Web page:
UK: INFORMATION FOR PROSPECTIVE GROWERS OF LOW THC CANNABIS (INDUSTRIAL HEMP) – FOR THE PRODUCTION OF SEED AND FIBRE ONLY
On 13th September, the Home Office published updated information which explains that if a company or organisation want to cultivate industrial hemp it needs to apply for a controlled drugs domestic licence. The licence only allows for the industrial use of the seed and fibre, which are non-controlled parts of the hemp plant. The licence does not allow for the use of the flowers or leaves (‘green’ or controlled materials).
UK: ACCESS TO CRITICAL MATERIALS
On 13th September, the House of Commons Library published a briefing which explains that critical materials (CM) – such as cobalt, helium and rare earth elements – are key to UK manufacturing, including for the aerospace, automotive, energy and chemical sectors, which rely on materials typically extracted and processed abroad. CMs are vital components of several emerging technologies, including electric vehicles, renewable energy infrastructure such as wind turbines, and digital technologies such as computers and smartphones. The UK imports most of its CM and faces international competition for key resources. This briefing looks at the demand and supply of CM in the UK and ways of improving supply security. Amongst the key points made are that access to CM may be restricted by political, environmental, economic, legal and social factors; the security of supply may be improved by opening or expanding mines, diversifying suppliers and increasing resource efficiency through recycling, reuse or substitution of materials; and that UK industry relies on CM, but the UK Government does not have a specific CM strategy.
UNDERCOVER POLICING IN ENGLAND AND WALES
On 13th September, a House of Commons Library briefing paper sets out to explain the regulatory framework that governs undercover policing operations in England and Wales and the oversight mechanisms intended to ensure compliance with that framework. It also looks at the ‘undercover policing scandal’ which followed revelations that undercover officers had in the past engaged in intimate relationships with surveillance subjects and used the identities of dead children for cover. It explains the resultant litigation and the forthcoming public Inquiry into undercover policing.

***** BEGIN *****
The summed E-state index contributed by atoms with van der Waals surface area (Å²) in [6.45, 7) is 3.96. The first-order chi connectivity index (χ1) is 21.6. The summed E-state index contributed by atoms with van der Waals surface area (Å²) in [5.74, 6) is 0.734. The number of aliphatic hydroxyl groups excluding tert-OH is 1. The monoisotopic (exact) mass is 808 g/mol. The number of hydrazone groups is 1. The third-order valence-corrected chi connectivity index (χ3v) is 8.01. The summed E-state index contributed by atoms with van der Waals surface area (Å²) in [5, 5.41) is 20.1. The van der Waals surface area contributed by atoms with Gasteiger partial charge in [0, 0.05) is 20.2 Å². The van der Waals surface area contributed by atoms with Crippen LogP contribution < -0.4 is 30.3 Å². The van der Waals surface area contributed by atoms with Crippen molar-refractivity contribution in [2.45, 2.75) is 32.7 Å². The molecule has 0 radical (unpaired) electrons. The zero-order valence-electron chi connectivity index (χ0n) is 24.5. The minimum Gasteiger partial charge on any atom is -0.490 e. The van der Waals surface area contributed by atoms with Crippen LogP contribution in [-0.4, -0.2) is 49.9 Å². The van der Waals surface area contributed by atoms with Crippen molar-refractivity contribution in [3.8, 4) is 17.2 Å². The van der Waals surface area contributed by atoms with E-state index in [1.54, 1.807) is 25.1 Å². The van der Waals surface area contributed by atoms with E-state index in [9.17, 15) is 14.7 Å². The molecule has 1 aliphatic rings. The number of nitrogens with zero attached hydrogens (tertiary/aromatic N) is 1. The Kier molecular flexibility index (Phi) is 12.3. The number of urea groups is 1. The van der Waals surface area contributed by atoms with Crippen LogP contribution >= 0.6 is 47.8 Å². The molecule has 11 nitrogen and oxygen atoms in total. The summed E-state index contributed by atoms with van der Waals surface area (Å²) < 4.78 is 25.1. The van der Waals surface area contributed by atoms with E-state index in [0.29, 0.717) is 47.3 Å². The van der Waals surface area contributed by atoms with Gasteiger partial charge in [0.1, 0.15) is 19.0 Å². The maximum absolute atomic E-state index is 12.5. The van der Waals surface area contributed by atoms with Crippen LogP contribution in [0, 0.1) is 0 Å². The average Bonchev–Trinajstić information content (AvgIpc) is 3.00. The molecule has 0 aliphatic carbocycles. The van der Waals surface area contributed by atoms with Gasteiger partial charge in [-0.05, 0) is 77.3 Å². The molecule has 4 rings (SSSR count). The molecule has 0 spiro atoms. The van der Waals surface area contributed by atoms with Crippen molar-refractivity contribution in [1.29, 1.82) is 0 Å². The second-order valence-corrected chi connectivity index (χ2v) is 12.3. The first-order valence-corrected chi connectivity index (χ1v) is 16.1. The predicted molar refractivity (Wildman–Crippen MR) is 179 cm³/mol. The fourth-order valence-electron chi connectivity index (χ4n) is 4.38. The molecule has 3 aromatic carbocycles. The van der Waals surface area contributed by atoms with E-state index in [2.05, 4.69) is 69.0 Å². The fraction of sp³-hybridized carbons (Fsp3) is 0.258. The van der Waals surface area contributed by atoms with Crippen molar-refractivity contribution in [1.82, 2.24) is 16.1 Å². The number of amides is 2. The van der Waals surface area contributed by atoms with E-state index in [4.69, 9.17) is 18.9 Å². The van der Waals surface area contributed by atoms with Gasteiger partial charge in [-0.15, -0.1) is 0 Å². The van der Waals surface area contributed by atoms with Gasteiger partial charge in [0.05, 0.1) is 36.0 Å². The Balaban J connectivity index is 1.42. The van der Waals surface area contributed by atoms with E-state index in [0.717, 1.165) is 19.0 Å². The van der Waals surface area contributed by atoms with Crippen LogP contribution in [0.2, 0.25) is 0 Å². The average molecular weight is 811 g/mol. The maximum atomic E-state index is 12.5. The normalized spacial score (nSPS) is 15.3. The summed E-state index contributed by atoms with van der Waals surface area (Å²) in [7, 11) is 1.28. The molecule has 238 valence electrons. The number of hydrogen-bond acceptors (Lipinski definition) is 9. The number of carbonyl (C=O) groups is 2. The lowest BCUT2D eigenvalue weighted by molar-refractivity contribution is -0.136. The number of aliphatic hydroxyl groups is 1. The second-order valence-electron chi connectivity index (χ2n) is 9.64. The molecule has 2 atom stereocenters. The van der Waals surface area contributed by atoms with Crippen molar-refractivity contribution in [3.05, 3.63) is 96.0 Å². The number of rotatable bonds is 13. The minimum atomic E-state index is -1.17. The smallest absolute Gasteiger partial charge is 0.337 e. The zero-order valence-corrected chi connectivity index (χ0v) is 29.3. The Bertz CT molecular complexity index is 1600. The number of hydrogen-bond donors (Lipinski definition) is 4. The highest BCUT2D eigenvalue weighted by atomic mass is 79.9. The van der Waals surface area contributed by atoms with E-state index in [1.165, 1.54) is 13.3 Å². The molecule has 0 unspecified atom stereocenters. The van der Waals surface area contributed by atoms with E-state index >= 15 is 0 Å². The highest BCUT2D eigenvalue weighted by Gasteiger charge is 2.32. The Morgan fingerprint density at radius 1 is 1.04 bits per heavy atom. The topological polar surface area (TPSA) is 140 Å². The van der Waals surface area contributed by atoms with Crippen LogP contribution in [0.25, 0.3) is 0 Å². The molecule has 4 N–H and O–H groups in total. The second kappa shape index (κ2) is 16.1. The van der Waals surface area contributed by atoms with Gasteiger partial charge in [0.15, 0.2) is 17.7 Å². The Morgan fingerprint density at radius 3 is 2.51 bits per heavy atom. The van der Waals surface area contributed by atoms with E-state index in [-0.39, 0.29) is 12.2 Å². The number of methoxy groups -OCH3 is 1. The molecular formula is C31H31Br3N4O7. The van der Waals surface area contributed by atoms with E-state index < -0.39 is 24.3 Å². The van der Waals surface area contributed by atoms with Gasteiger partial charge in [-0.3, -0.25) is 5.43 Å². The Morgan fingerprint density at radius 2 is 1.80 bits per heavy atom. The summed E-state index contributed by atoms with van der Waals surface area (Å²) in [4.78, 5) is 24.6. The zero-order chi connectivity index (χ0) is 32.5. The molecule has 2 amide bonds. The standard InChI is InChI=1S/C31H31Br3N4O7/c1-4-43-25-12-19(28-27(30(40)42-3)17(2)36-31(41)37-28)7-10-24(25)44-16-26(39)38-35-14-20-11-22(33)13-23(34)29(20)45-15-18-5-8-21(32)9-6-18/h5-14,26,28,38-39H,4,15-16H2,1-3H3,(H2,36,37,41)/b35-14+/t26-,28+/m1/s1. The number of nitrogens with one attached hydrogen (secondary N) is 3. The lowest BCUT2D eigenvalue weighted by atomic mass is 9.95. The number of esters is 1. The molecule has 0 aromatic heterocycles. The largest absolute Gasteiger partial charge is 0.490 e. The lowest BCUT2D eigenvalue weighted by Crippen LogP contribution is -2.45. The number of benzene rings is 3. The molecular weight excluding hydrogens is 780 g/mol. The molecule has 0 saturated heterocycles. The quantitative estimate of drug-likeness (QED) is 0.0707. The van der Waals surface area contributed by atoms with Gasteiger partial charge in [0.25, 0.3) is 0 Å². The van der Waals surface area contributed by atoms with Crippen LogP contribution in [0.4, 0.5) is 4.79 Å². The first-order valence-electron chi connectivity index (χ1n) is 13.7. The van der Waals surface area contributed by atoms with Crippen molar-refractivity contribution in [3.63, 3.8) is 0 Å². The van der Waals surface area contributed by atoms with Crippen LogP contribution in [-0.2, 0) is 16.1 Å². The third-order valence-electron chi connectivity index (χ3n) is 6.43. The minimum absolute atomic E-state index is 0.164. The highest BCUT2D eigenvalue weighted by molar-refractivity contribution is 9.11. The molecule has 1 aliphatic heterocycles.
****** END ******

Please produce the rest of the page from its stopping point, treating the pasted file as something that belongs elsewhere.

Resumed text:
MOZAMBIQUE HIDDEN DEBT SCANDAL: THIRD CREDIT SUISSE BANKER PLEADS GUILTY IN US
On 13th September, All Africa reported that Surjan Singh, the third of the 3 former executives of Credit Suisse, charged by the US DoJ in connection with the Mozambique “hidden debts” scandal, has pleaded guilty to one count of conspiracy to commit money laundering in a New York court. 2 other former Credit Suisse bankers, Detelina Subeva and Andrew Pearse, entered guilty pleas earlier in the year, and all 3 have been freed on bail. They were all originally arrested in London in January.
MALTA: MFSA SAYS MOST RECOMMENDATIONS IN MONEYVAL REPORT ALREADY IN PLACE OR IN PROGRESS
On 13th September, the Malta Independent reported claims that most recommendations made in the recent critical Moneyval report have already been implemented or are work in progress.
INDIA: INTERPOL RED NOTICE FOR NIRAV MODI’S STEP-BROTHER NEHAL MODI IN PNB FRAUD CASE
On 13th September, the Telegraph India reported that Nirav Modi’s step-brother, a Belgian national, is suspected to have destroyed evidence on the Punjab National Bank (PNB) fraud case. A Red Notice is “a request to law enforcement worldwide to locate and provisionally arrest a person pending extradition, surrender, or similar legal action”.
FRENCH RIGHT-WING POLITICAL POWER BROKER JAILED IN FRAUD TRIAL
On 13th September, AFP reported that a French court has jailed for 4 years Patrick Balkany, a right-wing power broker who for decades along with his wife dominated politics in a wealthy suburb of Paris on charges of hiding millions of euros worth of assets from the tax authorities. His wife, Isabelle Balkany, was given a 3-year jail term.
FRAUD INVESTIGATION INTO CASE INVOLVING CZECH PRIME MINISTER HALTED
Radio Prague on 13th September reported that the Chief Prague State Attorney has halted a 4-year-long investigation into suspected EU fraud by the country’s prime minister, Andrej Babiš, and members of his family.